By Jocelyn Chui
Northwest Asian Weekly
A comprehensive report released in May by the Commission on Asian Pacific American Affairs examined issues facing the Asian American and Pacific Islander (AAPI) community.
“The State of Asian Americans and Pacific Islanders in Washington” is a collaborative work between the Commission, the Fred T. Korematsu Center for Law and Equality at the Seattle University School of Law, and some attorneys from Perkins Coie, LLC. The issues were divided into several topics in the 52-page report.
“The current contributions, needs, and challenges highlighted in this report indicate the significant role Asian Americans and Pacific Islanders play in the future of Washington,” said Executive Director Kendee Yamaguchi.
Some pertinent issues addressed in the report:
“Undocumented Pacific Americans (APAs) in Washington live “under the radar,” according to the report.
While a lot of them are being exploited by low wages and limited access to social services, they contribute significantly to the state’s economy. Indeed, Washington ranks eighth in a list of states that would suffer the highest per-capita loss if the undocumented workforce, which makes up five percent of the state’s total workforce, were removed.
The majority of the undocumented workforce comprises students brought to the country by their parents at a very young age. Under the DREAM Act, which is pending before Congress, undocumented students will be eligible for a conditional path to citizenship in exchange for completion of a college degree or two years of military service.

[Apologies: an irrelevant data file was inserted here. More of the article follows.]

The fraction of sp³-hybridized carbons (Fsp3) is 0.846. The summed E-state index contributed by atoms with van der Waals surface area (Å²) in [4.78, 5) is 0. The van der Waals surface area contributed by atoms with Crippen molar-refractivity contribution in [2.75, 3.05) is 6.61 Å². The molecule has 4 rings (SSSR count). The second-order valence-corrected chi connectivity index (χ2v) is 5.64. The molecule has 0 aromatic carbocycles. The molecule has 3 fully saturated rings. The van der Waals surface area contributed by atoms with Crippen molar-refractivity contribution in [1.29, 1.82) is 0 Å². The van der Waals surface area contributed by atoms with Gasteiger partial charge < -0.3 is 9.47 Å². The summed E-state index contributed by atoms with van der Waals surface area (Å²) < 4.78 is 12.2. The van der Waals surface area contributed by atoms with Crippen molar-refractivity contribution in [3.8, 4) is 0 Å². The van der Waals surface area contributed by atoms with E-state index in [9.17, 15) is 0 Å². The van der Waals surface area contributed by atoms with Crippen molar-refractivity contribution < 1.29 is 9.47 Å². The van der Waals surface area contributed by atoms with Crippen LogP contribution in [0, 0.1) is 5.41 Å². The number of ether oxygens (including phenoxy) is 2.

Education attainment and unemployment rate
Data show wide educational disparities among AAPIs in Washington. Compared with Asian Indian and Chinese who have the highest education attainment rate, 58 percent and 49.6 percent, respectively, only five percent of Laotian and 6.6 percent of Cambodian have a bachelor’s degree or higher.
Despite the differences in education levels between Asian groups, AAPIs as a whole have the lowest unemployment rate at 3.3 percent, out of all the ethnic groups.
Access to quality healthcare
Because of the diverse background and language barrier of many AAPI immigrant populations, poor communication between providers and patients can add extra costs to the national healthcare system, says the Institute of Medicine.
“Federal regulations require that any federally funded healthcare program must provide interpreter service,” according to the report.
Criminal justice system
Though the AAPI community does not have a high rate of reported domestic violence or hate crimes, this could be because many cases are not reported.
“Cultural beliefs and practices rationalize and deny the existence of domestic violence among those communities,” according to the report. “Given the isolation of many APA communities and tendencies to distrust law enforcement, it is highly likely that racially motivated incidents are underreported.”
“National APA voter registration has skyrocketed over the past two decades,” states the report.
Washington had the highest percentage — 66 percent — of APA registered voters among battleground states in 2008. ♦
Copies of the report are available online at www.capaa.wa.gov. The Washington State Commission on Asian Pacific American Affairs is a statewide government agency aiming to improve the well-being of Asian Americans and Pacific Islanders by ensuring their access to participation in the fields of government, business, education, and other areas.
Jocelyn Chui can be reached at firstname.lastname@example.org.